The prophet might very well take for granted the existence of the Exile, which he had previously predicted, and which his contemporary, (Micah iv. 10) had predicted likewise. And it would be contrary to the analogy of all his previous predictions if he had announced so great a calamity as the coming Exile and foretold no deliverance from it.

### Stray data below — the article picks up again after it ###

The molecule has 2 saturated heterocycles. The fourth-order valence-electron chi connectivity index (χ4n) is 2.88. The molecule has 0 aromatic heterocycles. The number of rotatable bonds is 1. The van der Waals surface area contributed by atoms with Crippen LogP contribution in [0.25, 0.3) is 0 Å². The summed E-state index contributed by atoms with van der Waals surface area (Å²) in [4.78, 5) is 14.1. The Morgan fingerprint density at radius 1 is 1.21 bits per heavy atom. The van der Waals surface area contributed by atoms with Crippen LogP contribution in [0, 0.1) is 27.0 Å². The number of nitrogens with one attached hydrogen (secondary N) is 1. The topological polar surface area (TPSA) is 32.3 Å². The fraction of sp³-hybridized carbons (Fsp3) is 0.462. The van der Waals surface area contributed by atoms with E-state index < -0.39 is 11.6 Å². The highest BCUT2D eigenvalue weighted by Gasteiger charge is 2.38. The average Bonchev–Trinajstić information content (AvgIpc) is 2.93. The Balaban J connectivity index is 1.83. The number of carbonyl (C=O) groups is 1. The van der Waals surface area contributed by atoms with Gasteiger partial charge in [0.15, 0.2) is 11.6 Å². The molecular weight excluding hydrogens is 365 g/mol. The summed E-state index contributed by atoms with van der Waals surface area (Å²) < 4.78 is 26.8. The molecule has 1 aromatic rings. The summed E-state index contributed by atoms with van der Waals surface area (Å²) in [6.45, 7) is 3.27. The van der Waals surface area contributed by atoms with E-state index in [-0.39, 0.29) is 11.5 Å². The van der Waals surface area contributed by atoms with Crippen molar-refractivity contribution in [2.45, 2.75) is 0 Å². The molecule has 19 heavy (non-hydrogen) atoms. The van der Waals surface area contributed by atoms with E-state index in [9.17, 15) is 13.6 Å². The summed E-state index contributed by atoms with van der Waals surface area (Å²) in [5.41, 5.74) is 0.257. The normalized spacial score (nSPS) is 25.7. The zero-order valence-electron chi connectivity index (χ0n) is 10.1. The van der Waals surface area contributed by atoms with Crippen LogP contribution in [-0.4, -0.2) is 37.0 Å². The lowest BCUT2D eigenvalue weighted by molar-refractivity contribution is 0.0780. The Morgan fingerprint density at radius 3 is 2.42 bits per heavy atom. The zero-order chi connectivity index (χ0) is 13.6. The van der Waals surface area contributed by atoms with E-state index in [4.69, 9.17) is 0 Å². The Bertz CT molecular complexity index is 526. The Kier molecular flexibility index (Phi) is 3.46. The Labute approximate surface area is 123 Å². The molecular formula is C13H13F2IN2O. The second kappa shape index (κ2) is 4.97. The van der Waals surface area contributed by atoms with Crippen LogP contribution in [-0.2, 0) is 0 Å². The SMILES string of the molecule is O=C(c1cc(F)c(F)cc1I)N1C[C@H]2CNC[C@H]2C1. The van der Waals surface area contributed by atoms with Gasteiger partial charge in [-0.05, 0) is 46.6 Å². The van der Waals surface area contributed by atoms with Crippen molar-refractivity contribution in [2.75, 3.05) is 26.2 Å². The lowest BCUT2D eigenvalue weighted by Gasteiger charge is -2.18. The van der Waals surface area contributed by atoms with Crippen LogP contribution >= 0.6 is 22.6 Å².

It is, of course, impossible to treat exhaustively so large a subject as the genuineness of chaps. xl.-Ixvi. in the compass of a single article. We have not aimed to present it in all its aspects, nor to adduce all the arguments which can be urged. We have confined our remarks to the chief critical objection, to which all others are subordinate, viz., that these chapters throughout make the impression that they were written in the Exile.